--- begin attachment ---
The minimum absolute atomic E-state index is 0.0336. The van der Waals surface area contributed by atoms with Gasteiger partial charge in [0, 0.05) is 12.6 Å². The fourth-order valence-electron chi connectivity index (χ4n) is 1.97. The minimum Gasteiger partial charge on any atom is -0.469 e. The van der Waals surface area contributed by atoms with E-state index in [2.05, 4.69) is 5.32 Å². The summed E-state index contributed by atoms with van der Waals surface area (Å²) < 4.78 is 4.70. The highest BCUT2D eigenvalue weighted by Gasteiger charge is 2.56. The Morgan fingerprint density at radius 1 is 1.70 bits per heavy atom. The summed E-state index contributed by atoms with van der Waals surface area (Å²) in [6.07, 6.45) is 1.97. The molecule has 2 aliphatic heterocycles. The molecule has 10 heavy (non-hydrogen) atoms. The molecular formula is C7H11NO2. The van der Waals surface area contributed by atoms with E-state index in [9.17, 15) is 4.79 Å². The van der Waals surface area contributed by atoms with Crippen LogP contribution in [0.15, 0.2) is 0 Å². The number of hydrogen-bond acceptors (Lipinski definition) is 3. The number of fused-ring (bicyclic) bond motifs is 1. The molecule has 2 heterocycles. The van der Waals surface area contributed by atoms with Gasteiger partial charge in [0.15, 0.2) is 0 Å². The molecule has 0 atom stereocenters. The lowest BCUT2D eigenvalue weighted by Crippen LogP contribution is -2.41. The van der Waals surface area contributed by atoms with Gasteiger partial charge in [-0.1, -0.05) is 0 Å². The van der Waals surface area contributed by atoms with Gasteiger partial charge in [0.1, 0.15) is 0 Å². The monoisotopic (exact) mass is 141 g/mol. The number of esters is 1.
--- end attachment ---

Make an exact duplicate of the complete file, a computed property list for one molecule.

The minimum absolute atomic E-state index is 0.0336. The van der Waals surface area contributed by atoms with Gasteiger partial charge in [0, 0.05) is 12.6 Å². The fourth-order valence-electron chi connectivity index (χ4n) is 1.97. The minimum Gasteiger partial charge on any atom is -0.469 e. The van der Waals surface area contributed by atoms with E-state index in [2.05, 4.69) is 5.32 Å². The summed E-state index contributed by atoms with van der Waals surface area (Å²) < 4.78 is 4.70. The highest BCUT2D eigenvalue weighted by Gasteiger charge is 2.56. The Morgan fingerprint density at radius 1 is 1.70 bits per heavy atom. The summed E-state index contributed by atoms with van der Waals surface area (Å²) in [6.07, 6.45) is 1.97. The molecule has 2 aliphatic heterocycles. The molecule has 10 heavy (non-hydrogen) atoms. The molecular formula is C7H11NO2. The van der Waals surface area contributed by atoms with E-state index in [9.17, 15) is 4.79 Å². The van der Waals surface area contributed by atoms with Crippen LogP contribution in [0.15, 0.2) is 0 Å². The number of hydrogen-bond acceptors (Lipinski definition) is 3. The number of fused-ring (bicyclic) bond motifs is 1. The molecule has 2 heterocycles. The van der Waals surface area contributed by atoms with Gasteiger partial charge in [0.15, 0.2) is 0 Å². The molecule has 0 atom stereocenters. The lowest BCUT2D eigenvalue weighted by Crippen LogP contribution is -2.41. The van der Waals surface area contributed by atoms with Gasteiger partial charge in [-0.1, -0.05) is 0 Å². The van der Waals surface area contributed by atoms with Gasteiger partial charge in [0.1, 0.15) is 0 Å². The monoisotopic (exact) mass is 141 g/mol. The number of esters is 1.